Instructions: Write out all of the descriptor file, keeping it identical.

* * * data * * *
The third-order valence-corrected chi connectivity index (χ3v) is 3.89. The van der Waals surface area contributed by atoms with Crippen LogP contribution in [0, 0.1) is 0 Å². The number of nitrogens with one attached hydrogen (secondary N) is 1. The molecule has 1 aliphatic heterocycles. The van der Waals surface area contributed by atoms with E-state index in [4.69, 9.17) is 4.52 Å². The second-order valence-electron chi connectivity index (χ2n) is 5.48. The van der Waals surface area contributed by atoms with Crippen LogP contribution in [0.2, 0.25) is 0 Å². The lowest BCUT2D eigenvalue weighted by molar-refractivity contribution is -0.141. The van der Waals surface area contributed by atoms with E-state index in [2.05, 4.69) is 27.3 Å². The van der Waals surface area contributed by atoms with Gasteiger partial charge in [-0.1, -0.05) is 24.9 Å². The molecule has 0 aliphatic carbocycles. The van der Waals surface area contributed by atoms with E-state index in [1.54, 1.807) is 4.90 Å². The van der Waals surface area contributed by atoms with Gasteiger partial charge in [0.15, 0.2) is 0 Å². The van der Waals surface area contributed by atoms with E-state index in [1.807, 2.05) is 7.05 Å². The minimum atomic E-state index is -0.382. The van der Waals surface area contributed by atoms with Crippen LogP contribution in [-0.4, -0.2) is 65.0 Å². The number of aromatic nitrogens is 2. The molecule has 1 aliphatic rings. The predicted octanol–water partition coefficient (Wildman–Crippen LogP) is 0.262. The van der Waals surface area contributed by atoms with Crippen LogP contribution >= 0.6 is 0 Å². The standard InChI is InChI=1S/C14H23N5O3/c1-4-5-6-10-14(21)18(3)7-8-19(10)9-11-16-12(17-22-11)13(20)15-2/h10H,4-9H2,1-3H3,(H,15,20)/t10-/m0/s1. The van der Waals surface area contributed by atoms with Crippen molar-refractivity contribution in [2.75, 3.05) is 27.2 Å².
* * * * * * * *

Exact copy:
The third-order valence-corrected chi connectivity index (χ3v) is 3.89. The van der Waals surface area contributed by atoms with Crippen LogP contribution in [0, 0.1) is 0 Å². The number of nitrogens with one attached hydrogen (secondary N) is 1. The molecule has 1 aliphatic heterocycles. The van der Waals surface area contributed by atoms with E-state index in [4.69, 9.17) is 4.52 Å². The second-order valence-electron chi connectivity index (χ2n) is 5.48. The van der Waals surface area contributed by atoms with Crippen LogP contribution in [0.2, 0.25) is 0 Å². The lowest BCUT2D eigenvalue weighted by molar-refractivity contribution is -0.141. The van der Waals surface area contributed by atoms with E-state index in [2.05, 4.69) is 27.3 Å². The van der Waals surface area contributed by atoms with Gasteiger partial charge in [-0.1, -0.05) is 24.9 Å². The molecule has 0 aliphatic carbocycles. The van der Waals surface area contributed by atoms with E-state index in [1.54, 1.807) is 4.90 Å². The van der Waals surface area contributed by atoms with Gasteiger partial charge in [0.15, 0.2) is 0 Å². The van der Waals surface area contributed by atoms with E-state index in [1.807, 2.05) is 7.05 Å². The minimum atomic E-state index is -0.382. The van der Waals surface area contributed by atoms with Crippen LogP contribution in [-0.4, -0.2) is 65.0 Å². The number of aromatic nitrogens is 2. The molecule has 1 aliphatic rings. The predicted octanol–water partition coefficient (Wildman–Crippen LogP) is 0.262. The van der Waals surface area contributed by atoms with Crippen LogP contribution >= 0.6 is 0 Å². The standard InChI is InChI=1S/C14H23N5O3/c1-4-5-6-10-14(21)18(3)7-8-19(10)9-11-16-12(17-22-11)13(20)15-2/h10H,4-9H2,1-3H3,(H,15,20)/t10-/m0/s1. The van der Waals surface area contributed by atoms with Crippen molar-refractivity contribution in [2.75, 3.05) is 27.2 Å².